Department of Posts to release special covers at Chintapalli in Visakhapatnam Agency today
On this day in 1922, the revolutionary freedom fighter, Alluri Sitarama Raju, had attacked the British police station at Chintapalli in Visakhapatnam Agency.
The revolutionaries had a unique way of despatching messages to the British officials. They used to shoot an arrow, along with a bunch of chillies and a typed message. They had coined it ‘Mirapakaaya Tapa’, or ‘Chilli Post’, which had created a scare among the British.
To mark the “centenary of the Chilli Post,” the Department of Posts is gearing up to release special covers on the series of attacks Sitarama Raju had carried out on the police stations.
The special covers, which lucidly explain the attacks, will be released at Chintapalli on Sunday.
The first attack
“After carrying out his first attack on the Chintapalli police station, Sitarama Raju had targeted the police station at Krishnadevipeta on August 23,1922. He had collected a few arms and ammunition without much resistance from the policemen present there,” says Mutyala Venkateswarlu, Post Master General, Visakhapatnam Region, who has developed the content for the special covers.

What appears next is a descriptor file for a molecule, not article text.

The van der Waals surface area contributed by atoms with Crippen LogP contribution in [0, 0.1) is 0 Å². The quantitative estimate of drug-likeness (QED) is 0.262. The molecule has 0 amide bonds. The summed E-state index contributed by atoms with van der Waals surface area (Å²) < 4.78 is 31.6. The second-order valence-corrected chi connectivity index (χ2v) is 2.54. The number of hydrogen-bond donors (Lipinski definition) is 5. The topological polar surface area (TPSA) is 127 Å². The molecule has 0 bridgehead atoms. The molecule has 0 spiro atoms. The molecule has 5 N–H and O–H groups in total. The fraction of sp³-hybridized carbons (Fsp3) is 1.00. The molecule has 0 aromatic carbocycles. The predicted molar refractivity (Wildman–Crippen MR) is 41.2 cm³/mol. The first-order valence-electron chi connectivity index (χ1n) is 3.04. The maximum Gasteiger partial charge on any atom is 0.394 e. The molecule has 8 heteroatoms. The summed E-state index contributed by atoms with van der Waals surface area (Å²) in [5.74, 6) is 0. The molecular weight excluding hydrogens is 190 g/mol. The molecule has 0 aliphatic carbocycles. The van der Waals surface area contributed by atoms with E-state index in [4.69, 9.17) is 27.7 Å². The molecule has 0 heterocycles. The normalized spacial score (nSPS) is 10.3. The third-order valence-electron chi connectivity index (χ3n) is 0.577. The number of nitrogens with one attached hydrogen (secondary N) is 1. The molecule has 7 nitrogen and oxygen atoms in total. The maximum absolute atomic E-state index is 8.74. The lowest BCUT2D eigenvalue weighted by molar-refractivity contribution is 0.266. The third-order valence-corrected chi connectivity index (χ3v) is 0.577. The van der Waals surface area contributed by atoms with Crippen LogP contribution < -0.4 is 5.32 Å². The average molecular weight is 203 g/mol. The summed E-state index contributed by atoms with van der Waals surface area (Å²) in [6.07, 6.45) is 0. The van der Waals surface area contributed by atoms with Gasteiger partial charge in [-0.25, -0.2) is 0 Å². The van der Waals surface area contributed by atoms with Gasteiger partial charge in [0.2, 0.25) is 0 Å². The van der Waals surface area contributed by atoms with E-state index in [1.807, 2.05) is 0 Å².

“Handerson, the then District Magistrate, had submitted a report on the incidents to the Chief Secretary, wherein he said that the attacks were mainly aimed at taking away the arms and ammunition, and not to plunder,” Mr. Venkateswarlu says.
Handerson had further said that “though there is a linkage with the civil disobedience movement, the main reason for the revolt is yet to be known.”
The attack on the Chintapalli police station had led to the ‘Rampa Revolution’ against the British rule that continued for almost two years, says Mr. Venkateswarlu.
The final war that had started on May 1, 1924, lasted six days until Sitarama Raju was captured by the British.
Kondapalli village, near Addatigala in East Godavari district, was the war zone in which Sitarama Raju had lost nearly 20 of his followers.
After his capture, the remaining followers, numbering about 30, were charged with treason and deported to the Cellular Jail in the Andamans, where they remained till attainment of Independence in 1947. Later, most of them had settled in the Andamans. The British later shot dead Sitarama Raju, who was then 27 years old.
“Sitarama Raju had became one of India’s youngest martyrs,” says Mr. Venkateswarlu.
Araku MP G. Madhavi and Paderu MLA K. Bhagya Lakshmi would attend the function as chief guest and special guest respectively.
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